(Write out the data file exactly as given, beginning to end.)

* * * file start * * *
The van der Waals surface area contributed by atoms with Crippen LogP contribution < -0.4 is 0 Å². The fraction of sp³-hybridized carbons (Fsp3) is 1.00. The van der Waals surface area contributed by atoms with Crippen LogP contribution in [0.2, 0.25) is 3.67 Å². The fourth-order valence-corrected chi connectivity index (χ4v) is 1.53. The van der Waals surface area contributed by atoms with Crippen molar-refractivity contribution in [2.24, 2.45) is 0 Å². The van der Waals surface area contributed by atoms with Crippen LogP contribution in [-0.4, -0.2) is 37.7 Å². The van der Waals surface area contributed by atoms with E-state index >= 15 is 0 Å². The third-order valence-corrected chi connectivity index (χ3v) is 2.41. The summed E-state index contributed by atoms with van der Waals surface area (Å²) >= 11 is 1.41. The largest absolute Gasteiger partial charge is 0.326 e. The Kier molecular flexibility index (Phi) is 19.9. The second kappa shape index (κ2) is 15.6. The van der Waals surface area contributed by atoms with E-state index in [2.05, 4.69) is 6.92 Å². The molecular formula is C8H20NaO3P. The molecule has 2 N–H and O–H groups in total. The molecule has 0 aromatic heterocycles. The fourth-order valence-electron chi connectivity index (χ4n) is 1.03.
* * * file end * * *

The van der Waals surface area contributed by atoms with Crippen LogP contribution < -0.4 is 0 Å². The fraction of sp³-hybridized carbons (Fsp3) is 1.00. The van der Waals surface area contributed by atoms with Crippen LogP contribution in [0.2, 0.25) is 3.67 Å². The fourth-order valence-corrected chi connectivity index (χ4v) is 1.53. The van der Waals surface area contributed by atoms with Crippen molar-refractivity contribution in [2.24, 2.45) is 0 Å². The van der Waals surface area contributed by atoms with Crippen LogP contribution in [-0.4, -0.2) is 37.7 Å². The van der Waals surface area contributed by atoms with E-state index >= 15 is 0 Å². The third-order valence-corrected chi connectivity index (χ3v) is 2.41. The summed E-state index contributed by atoms with van der Waals surface area (Å²) >= 11 is 1.41. The largest absolute Gasteiger partial charge is 0.326 e. The Kier molecular flexibility index (Phi) is 19.9. The second kappa shape index (κ2) is 15.6. The van der Waals surface area contributed by atoms with E-state index in [2.05, 4.69) is 6.92 Å². The molecular formula is C8H20NaO3P. The molecule has 2 N–H and O–H groups in total. The molecule has 0 aromatic heterocycles. The fourth-order valence-electron chi connectivity index (χ4n) is 1.03.